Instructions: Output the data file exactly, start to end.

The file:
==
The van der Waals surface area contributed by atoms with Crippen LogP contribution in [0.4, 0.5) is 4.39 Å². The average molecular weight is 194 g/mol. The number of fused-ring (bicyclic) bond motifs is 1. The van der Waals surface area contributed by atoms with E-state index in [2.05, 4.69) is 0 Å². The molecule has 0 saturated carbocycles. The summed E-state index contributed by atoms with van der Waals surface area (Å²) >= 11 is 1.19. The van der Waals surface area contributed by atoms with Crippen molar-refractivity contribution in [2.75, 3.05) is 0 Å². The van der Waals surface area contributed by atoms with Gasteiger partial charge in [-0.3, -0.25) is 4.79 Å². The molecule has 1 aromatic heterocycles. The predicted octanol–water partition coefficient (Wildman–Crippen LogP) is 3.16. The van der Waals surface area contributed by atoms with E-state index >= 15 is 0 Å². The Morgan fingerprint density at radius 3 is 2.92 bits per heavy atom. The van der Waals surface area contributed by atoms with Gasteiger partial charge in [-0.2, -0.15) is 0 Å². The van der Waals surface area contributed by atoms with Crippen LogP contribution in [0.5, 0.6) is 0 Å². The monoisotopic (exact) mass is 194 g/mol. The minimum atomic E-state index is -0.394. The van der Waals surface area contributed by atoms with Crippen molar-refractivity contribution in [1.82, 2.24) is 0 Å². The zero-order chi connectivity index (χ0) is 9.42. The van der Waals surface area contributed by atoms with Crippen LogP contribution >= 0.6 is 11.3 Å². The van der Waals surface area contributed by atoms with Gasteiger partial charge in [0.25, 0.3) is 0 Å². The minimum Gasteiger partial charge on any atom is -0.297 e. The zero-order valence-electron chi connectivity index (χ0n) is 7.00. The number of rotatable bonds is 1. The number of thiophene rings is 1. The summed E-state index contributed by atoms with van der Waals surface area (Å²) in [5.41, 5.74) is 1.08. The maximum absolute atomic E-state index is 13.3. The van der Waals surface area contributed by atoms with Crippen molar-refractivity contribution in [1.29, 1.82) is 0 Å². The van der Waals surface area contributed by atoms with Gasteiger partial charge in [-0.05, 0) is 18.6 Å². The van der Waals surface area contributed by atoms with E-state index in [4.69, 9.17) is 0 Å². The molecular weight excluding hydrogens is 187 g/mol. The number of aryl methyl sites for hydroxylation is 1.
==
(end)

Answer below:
The van der Waals surface area contributed by atoms with Crippen LogP contribution in [0.4, 0.5) is 4.39 Å². The average molecular weight is 194 g/mol. The number of fused-ring (bicyclic) bond motifs is 1. The van der Waals surface area contributed by atoms with E-state index in [2.05, 4.69) is 0 Å². The molecule has 0 saturated carbocycles. The summed E-state index contributed by atoms with van der Waals surface area (Å²) >= 11 is 1.19. The van der Waals surface area contributed by atoms with Crippen molar-refractivity contribution in [2.75, 3.05) is 0 Å². The van der Waals surface area contributed by atoms with Gasteiger partial charge in [-0.3, -0.25) is 4.79 Å². The molecule has 1 aromatic heterocycles. The predicted octanol–water partition coefficient (Wildman–Crippen LogP) is 3.16. The van der Waals surface area contributed by atoms with E-state index >= 15 is 0 Å². The Morgan fingerprint density at radius 3 is 2.92 bits per heavy atom. The van der Waals surface area contributed by atoms with Gasteiger partial charge in [-0.2, -0.15) is 0 Å². The van der Waals surface area contributed by atoms with Crippen LogP contribution in [0.5, 0.6) is 0 Å². The monoisotopic (exact) mass is 194 g/mol. The minimum atomic E-state index is -0.394. The van der Waals surface area contributed by atoms with Crippen molar-refractivity contribution in [1.82, 2.24) is 0 Å². The zero-order chi connectivity index (χ0) is 9.42. The van der Waals surface area contributed by atoms with Crippen LogP contribution >= 0.6 is 11.3 Å². The van der Waals surface area contributed by atoms with Gasteiger partial charge in [0.25, 0.3) is 0 Å². The minimum Gasteiger partial charge on any atom is -0.297 e. The zero-order valence-electron chi connectivity index (χ0n) is 7.00. The number of rotatable bonds is 1. The number of thiophene rings is 1. The summed E-state index contributed by atoms with van der Waals surface area (Å²) in [5.41, 5.74) is 1.08. The maximum absolute atomic E-state index is 13.3. The van der Waals surface area contributed by atoms with Crippen molar-refractivity contribution in [1.29, 1.82) is 0 Å². The van der Waals surface area contributed by atoms with Gasteiger partial charge in [-0.05, 0) is 18.6 Å². The van der Waals surface area contributed by atoms with E-state index in [4.69, 9.17) is 0 Å². The molecular weight excluding hydrogens is 187 g/mol. The number of aryl methyl sites for hydroxylation is 1.